As someone who’s been on several juries, I may have a bit of insight about the way jurors deliberate and, ergo, what the jurors’ note to Judge Ellis — suggesting the jury may be deadlocked on one charge (there are 18) –might mean.
The jury’s note to Judge Ellis asked: “If we cannot come to a consensus on a single count, how should we fill out the jury verdict sheet for that count, and what does that mean for the final verdict?”
The jury said it would “need another form, please.”
When jurors first get into the jury room, they elect a foreman. Who may or may not see his position as King of the Jury, which can be deeply annoying but we all get over it.
I’d think the initial move from a foreman and the jury would be to hold a quick vote on paper or even by raised hands for each of the charges. It’s a way to separate what could be easy decisions from a more complicated debate on other charges.
So let’s say that first vote showed that all twelve jurors would support a guilty verdict on several of those charges. That decision removes those charges from deliberations, at least at that time. (Jurors can change their minds later, but probably won’t.)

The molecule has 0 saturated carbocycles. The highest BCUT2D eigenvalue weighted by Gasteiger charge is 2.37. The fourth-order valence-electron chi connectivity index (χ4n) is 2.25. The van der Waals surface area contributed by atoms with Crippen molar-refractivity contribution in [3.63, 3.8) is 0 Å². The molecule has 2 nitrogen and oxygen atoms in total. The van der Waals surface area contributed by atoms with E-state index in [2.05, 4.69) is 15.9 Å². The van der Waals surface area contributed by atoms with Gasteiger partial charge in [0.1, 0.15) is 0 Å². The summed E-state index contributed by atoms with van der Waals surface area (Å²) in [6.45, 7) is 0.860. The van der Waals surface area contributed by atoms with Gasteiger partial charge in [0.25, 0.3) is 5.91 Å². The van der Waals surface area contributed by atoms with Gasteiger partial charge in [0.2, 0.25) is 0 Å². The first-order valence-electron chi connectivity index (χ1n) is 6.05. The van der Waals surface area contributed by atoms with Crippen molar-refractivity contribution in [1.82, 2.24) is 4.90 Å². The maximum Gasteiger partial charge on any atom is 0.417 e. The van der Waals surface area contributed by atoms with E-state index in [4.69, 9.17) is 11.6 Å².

If I were a (non-regally-minded) foreman, I would have written down the votes on each charge and would now go to the ones that had the most guilty votes, and deliberate on those, and then, having determined a guilty or not-guilty vote on those, go on to the charges on which the jury was more evenly divided.
My guess is that if the jury wants the judge to explain how they should handle one charge on which they remain divided, they’ve already determined the other seventeen charges. So, again my guess, I’d think they’ll come in with a verdict by late today or tomorrow.
Funniest thing about jury deliberations: when I worked for lawyers who tried cases, I came to realize they did not really know about juries. They’d take rational guesses about the verdict — and would usually be right — but how the jurors worked out the verdict, well, the lawyers did not understand the process.
Because — at that time, at least, before New York State Supreme Court Chief Justice Judith Kaye changed the rules for potential jurors — lawyers were never selected as jurors and thus had no experience in the jury room.